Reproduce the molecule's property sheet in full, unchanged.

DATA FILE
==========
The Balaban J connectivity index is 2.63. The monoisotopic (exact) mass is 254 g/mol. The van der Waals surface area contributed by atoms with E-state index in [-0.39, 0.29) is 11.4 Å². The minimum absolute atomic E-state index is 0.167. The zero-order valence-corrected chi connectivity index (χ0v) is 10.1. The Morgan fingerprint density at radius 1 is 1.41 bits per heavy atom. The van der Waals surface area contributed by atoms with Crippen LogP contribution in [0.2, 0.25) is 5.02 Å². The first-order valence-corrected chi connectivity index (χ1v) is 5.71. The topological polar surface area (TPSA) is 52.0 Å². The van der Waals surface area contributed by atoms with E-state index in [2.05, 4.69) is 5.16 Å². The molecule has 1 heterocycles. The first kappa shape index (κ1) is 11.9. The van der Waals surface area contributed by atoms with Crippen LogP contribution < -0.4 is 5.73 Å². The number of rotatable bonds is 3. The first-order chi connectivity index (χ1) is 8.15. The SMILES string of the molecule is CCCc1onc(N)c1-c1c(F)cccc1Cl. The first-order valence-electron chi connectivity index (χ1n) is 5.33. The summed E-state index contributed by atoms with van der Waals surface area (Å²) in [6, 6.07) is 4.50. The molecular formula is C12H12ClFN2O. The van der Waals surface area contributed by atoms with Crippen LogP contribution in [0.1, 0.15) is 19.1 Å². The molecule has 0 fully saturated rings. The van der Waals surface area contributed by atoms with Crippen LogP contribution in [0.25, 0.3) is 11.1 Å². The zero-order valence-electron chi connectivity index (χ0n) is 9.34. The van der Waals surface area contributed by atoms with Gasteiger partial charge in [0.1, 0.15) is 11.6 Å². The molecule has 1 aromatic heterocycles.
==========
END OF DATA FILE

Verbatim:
The Balaban J connectivity index is 2.63. The monoisotopic (exact) mass is 254 g/mol. The van der Waals surface area contributed by atoms with E-state index in [-0.39, 0.29) is 11.4 Å². The minimum absolute atomic E-state index is 0.167. The zero-order valence-corrected chi connectivity index (χ0v) is 10.1. The Morgan fingerprint density at radius 1 is 1.41 bits per heavy atom. The van der Waals surface area contributed by atoms with Crippen LogP contribution in [0.2, 0.25) is 5.02 Å². The first-order valence-corrected chi connectivity index (χ1v) is 5.71. The topological polar surface area (TPSA) is 52.0 Å². The van der Waals surface area contributed by atoms with E-state index in [2.05, 4.69) is 5.16 Å². The molecule has 1 heterocycles. The first kappa shape index (κ1) is 11.9. The van der Waals surface area contributed by atoms with Crippen LogP contribution < -0.4 is 5.73 Å². The number of rotatable bonds is 3. The first-order chi connectivity index (χ1) is 8.15. The SMILES string of the molecule is CCCc1onc(N)c1-c1c(F)cccc1Cl. The first-order valence-electron chi connectivity index (χ1n) is 5.33. The summed E-state index contributed by atoms with van der Waals surface area (Å²) in [6, 6.07) is 4.50. The molecular formula is C12H12ClFN2O. The van der Waals surface area contributed by atoms with Crippen LogP contribution in [0.1, 0.15) is 19.1 Å². The molecule has 0 fully saturated rings. The van der Waals surface area contributed by atoms with Crippen LogP contribution in [0.25, 0.3) is 11.1 Å². The zero-order valence-electron chi connectivity index (χ0n) is 9.34. The van der Waals surface area contributed by atoms with Gasteiger partial charge in [0.1, 0.15) is 11.6 Å². The molecule has 1 aromatic heterocycles.